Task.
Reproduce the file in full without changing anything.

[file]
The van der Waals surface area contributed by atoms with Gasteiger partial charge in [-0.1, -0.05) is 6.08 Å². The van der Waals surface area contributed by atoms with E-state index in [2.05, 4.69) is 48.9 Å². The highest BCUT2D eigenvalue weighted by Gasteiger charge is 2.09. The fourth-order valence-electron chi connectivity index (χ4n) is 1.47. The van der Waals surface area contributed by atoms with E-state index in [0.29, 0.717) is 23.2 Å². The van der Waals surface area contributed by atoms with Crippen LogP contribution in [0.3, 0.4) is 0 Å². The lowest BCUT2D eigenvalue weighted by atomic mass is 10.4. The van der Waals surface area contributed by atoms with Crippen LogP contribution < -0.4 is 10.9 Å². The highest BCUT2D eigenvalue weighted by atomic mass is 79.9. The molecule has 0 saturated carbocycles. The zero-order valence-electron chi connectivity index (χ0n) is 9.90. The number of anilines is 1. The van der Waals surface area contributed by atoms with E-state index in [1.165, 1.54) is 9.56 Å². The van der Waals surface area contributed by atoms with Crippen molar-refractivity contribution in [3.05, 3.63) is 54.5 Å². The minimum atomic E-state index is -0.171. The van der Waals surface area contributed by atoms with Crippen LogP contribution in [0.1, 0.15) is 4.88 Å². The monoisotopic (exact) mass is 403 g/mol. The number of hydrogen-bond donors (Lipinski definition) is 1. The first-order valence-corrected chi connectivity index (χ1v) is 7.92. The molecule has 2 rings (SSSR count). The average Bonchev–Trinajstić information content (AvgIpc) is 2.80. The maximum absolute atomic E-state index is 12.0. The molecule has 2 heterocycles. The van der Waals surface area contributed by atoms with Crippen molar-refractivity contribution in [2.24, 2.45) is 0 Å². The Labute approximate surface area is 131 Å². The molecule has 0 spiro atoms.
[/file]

The van der Waals surface area contributed by atoms with Gasteiger partial charge in [-0.1, -0.05) is 6.08 Å². The van der Waals surface area contributed by atoms with E-state index in [2.05, 4.69) is 48.9 Å². The highest BCUT2D eigenvalue weighted by Gasteiger charge is 2.09. The fourth-order valence-electron chi connectivity index (χ4n) is 1.47. The van der Waals surface area contributed by atoms with E-state index in [0.29, 0.717) is 23.2 Å². The van der Waals surface area contributed by atoms with Crippen LogP contribution in [0.3, 0.4) is 0 Å². The lowest BCUT2D eigenvalue weighted by atomic mass is 10.4. The van der Waals surface area contributed by atoms with Crippen LogP contribution < -0.4 is 10.9 Å². The highest BCUT2D eigenvalue weighted by atomic mass is 79.9. The molecule has 0 saturated carbocycles. The zero-order valence-electron chi connectivity index (χ0n) is 9.90. The number of anilines is 1. The van der Waals surface area contributed by atoms with E-state index in [1.165, 1.54) is 9.56 Å². The van der Waals surface area contributed by atoms with Crippen molar-refractivity contribution in [3.05, 3.63) is 54.5 Å². The minimum atomic E-state index is -0.171. The van der Waals surface area contributed by atoms with Crippen LogP contribution in [0.1, 0.15) is 4.88 Å². The monoisotopic (exact) mass is 403 g/mol. The number of hydrogen-bond donors (Lipinski definition) is 1. The first-order valence-corrected chi connectivity index (χ1v) is 7.92. The molecule has 2 rings (SSSR count). The average Bonchev–Trinajstić information content (AvgIpc) is 2.80. The maximum absolute atomic E-state index is 12.0. The molecule has 2 heterocycles. The van der Waals surface area contributed by atoms with Crippen molar-refractivity contribution in [2.24, 2.45) is 0 Å². The Labute approximate surface area is 131 Å². The molecule has 0 spiro atoms.